Did you know that you can have an IRA account for each spouse even if one spouse doesn’t earn an income?
You need earned income to contribute to an IRA (individual retirement account) but one exception is a Spousal IRA. A Spousal IRA is when one spouse contributes to an IRA on behalf of their spouse. Contribution to a Spousal IRA is a great way to give your household’s retirement savings a potential boost. In 2021, a couple aged 50 and older can contribute $14,000 to their retirement savings!
A Spousal IRA allows one spouse with earned income (taxable compensation) to contribute to an IRA on behalf of their spouse who doesn’t work for pay. As long as the spouse that works for compensation earns as much as the household’s IRA contributions. Taxable compensation includes the following:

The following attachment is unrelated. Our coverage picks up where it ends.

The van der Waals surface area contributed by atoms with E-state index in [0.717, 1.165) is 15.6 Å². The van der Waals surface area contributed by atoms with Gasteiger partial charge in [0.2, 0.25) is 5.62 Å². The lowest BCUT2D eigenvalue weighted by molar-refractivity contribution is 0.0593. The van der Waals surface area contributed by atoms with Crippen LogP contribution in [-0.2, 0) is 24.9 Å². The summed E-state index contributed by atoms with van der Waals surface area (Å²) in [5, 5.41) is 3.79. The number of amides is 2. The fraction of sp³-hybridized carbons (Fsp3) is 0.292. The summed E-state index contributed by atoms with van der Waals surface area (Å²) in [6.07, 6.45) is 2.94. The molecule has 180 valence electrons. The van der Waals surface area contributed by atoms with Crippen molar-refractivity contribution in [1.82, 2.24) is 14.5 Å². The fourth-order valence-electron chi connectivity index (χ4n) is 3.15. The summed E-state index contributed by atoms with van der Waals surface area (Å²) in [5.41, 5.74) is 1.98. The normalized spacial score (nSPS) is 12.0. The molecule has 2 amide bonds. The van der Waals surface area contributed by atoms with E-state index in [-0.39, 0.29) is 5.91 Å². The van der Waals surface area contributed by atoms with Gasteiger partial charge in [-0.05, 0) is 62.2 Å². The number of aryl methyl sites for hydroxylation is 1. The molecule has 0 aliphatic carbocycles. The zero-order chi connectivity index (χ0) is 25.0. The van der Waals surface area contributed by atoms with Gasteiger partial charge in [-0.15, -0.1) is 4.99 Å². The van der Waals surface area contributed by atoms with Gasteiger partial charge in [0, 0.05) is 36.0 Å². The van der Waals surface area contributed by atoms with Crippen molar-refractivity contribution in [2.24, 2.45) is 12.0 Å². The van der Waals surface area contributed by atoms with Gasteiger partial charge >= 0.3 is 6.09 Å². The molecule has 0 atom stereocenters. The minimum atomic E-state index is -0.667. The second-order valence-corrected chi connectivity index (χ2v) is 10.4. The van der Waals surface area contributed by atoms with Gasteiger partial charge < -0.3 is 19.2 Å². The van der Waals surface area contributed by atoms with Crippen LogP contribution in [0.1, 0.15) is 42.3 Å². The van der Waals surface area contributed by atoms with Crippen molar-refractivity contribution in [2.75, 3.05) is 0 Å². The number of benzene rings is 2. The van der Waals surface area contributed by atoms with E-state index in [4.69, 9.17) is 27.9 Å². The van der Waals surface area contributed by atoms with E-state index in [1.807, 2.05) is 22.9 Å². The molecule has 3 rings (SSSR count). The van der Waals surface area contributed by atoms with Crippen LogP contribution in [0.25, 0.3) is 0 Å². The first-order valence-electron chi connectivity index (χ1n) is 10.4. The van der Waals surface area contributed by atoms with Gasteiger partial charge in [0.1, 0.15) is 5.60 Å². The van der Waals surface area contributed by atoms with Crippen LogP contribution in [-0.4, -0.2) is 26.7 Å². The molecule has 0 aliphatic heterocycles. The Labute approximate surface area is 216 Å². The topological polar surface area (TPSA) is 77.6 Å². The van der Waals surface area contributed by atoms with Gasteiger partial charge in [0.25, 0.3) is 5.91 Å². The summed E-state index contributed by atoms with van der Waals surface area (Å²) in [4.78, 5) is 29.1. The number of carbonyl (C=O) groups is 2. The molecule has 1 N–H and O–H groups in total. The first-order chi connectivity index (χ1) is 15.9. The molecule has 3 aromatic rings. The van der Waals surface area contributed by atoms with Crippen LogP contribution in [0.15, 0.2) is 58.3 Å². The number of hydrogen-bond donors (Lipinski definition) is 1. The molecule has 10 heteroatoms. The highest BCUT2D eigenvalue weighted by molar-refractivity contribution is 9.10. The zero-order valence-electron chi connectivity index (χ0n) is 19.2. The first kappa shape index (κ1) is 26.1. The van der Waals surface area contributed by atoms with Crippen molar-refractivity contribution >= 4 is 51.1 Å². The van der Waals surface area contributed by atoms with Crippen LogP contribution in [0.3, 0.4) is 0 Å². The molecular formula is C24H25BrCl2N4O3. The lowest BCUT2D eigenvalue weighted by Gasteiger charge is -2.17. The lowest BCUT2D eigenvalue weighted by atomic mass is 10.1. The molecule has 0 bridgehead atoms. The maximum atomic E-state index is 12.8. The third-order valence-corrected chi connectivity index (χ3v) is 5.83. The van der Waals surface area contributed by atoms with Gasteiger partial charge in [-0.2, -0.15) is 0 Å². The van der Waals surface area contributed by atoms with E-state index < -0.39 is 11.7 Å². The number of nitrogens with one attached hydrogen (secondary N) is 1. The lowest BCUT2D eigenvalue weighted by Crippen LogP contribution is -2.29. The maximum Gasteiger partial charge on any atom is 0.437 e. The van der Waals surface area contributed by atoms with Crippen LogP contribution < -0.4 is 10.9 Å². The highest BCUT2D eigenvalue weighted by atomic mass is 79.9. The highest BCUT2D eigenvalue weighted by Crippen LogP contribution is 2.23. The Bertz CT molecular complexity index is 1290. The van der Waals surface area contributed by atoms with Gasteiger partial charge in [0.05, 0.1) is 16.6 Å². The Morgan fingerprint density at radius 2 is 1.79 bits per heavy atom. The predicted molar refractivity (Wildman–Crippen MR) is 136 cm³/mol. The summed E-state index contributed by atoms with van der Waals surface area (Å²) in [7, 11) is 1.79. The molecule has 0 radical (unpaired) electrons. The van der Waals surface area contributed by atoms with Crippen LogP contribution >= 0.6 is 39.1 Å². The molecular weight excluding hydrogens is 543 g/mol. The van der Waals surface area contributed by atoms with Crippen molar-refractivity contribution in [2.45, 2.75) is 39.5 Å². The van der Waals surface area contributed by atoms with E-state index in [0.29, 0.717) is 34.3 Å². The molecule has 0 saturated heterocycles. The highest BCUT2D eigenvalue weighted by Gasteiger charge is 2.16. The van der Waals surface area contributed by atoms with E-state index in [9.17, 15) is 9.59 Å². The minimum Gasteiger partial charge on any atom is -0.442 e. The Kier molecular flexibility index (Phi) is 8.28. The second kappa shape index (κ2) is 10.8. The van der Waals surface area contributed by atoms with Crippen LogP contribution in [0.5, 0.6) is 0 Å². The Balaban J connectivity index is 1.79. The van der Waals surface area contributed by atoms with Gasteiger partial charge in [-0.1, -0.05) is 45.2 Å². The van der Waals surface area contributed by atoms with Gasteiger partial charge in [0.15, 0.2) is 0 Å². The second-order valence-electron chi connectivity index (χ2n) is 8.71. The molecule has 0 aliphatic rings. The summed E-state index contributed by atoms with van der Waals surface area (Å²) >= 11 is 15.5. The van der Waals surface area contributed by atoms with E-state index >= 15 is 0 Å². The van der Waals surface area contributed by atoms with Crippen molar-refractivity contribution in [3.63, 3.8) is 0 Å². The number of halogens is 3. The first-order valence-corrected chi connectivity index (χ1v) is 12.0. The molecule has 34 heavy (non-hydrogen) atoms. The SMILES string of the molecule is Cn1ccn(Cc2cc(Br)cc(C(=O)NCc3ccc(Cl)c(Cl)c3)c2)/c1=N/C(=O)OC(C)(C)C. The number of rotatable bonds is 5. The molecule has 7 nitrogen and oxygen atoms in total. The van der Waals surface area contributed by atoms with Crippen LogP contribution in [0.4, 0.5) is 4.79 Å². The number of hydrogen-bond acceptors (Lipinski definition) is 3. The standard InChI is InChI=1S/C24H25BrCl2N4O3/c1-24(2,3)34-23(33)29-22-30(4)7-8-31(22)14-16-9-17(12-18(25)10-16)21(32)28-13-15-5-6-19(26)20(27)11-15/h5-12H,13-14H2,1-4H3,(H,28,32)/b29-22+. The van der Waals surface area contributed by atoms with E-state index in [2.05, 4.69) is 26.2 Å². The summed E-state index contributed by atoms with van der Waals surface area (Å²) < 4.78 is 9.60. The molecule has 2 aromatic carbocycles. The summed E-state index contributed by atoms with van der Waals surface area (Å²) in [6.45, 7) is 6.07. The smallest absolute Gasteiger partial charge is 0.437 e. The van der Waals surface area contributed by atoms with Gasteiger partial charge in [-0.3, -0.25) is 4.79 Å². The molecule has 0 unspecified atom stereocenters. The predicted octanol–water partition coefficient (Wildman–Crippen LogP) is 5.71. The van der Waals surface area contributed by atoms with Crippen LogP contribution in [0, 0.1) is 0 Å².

- Wages and salaries
- Tips and bonuses
- Taxable alimony and separate maintenance
- Self-employment income
- Nontaxable combat pay
Spousal IRAs can either be traditional or Roth IRAs. Not sure of the difference between the two? Check out my post on Roth IRAs.
Contribution limits for IRAs in 2021 are:
- Under 50 years of age: $6,000 per person
- Over 50: $6,000 per person plus $1,000 catch-up contribution per person.
A spousal IRA is not a joint account. It is an individual account, and the non-income earning spouse is the owner, even though the other spouse is funding it. And it is important to note, in case you separate or divorce in the future, that once the money is in the spousal IRA, it now belongs to the IRA owner.
In order to take advantage of a spousal IRA, you must file taxes, married filing jointly.
If at some point in the future, the non-income earning spouse starts earning an income, they can contribute to the spousal IRA with their earned income. But the contribution limits still do apply.